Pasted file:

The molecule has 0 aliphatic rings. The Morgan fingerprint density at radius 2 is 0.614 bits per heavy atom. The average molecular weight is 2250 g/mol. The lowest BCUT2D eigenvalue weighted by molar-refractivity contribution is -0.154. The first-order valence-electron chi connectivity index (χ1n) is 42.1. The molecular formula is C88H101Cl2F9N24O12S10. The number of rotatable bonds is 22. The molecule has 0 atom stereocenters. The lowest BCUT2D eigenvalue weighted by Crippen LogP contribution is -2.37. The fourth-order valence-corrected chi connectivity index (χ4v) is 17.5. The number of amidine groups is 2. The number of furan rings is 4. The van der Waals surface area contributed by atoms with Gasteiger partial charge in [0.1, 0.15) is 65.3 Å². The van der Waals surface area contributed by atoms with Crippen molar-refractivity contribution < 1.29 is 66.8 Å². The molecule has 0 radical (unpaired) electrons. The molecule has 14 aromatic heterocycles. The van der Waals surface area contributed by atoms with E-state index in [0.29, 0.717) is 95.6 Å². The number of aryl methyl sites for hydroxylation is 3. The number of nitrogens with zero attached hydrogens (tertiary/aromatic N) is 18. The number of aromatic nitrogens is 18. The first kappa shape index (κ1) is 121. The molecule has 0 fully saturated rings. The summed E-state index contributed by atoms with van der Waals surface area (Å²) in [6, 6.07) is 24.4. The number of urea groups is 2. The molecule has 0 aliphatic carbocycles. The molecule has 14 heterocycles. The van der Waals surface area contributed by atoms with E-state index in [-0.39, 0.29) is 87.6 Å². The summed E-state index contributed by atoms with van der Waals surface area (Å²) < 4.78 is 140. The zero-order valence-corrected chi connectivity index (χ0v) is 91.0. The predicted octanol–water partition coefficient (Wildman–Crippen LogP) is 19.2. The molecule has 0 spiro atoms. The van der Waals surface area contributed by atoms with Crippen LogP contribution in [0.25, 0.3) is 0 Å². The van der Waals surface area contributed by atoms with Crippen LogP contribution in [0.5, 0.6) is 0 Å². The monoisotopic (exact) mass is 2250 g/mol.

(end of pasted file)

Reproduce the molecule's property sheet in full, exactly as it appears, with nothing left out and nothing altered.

The molecule has 0 aliphatic rings. The Morgan fingerprint density at radius 2 is 0.614 bits per heavy atom. The average molecular weight is 2250 g/mol. The lowest BCUT2D eigenvalue weighted by molar-refractivity contribution is -0.154. The first-order valence-electron chi connectivity index (χ1n) is 42.1. The molecular formula is C88H101Cl2F9N24O12S10. The number of rotatable bonds is 22. The molecule has 0 atom stereocenters. The lowest BCUT2D eigenvalue weighted by Crippen LogP contribution is -2.37. The fourth-order valence-corrected chi connectivity index (χ4v) is 17.5. The number of amidine groups is 2. The number of furan rings is 4. The van der Waals surface area contributed by atoms with Gasteiger partial charge in [0.1, 0.15) is 65.3 Å². The van der Waals surface area contributed by atoms with Crippen molar-refractivity contribution < 1.29 is 66.8 Å². The molecule has 0 radical (unpaired) electrons. The molecule has 14 aromatic heterocycles. The van der Waals surface area contributed by atoms with E-state index in [0.29, 0.717) is 95.6 Å². The number of aryl methyl sites for hydroxylation is 3. The number of nitrogens with zero attached hydrogens (tertiary/aromatic N) is 18. The number of aromatic nitrogens is 18. The first kappa shape index (κ1) is 121. The molecule has 0 fully saturated rings. The summed E-state index contributed by atoms with van der Waals surface area (Å²) in [6, 6.07) is 24.4. The number of urea groups is 2. The molecule has 0 aliphatic carbocycles. The molecule has 14 heterocycles. The van der Waals surface area contributed by atoms with E-state index in [-0.39, 0.29) is 87.6 Å². The summed E-state index contributed by atoms with van der Waals surface area (Å²) < 4.78 is 140. The zero-order valence-corrected chi connectivity index (χ0v) is 91.0. The predicted octanol–water partition coefficient (Wildman–Crippen LogP) is 19.2. The molecule has 0 spiro atoms. The van der Waals surface area contributed by atoms with Crippen LogP contribution in [0.25, 0.3) is 0 Å². The van der Waals surface area contributed by atoms with Crippen LogP contribution in [0.5, 0.6) is 0 Å². The monoisotopic (exact) mass is 2250 g/mol.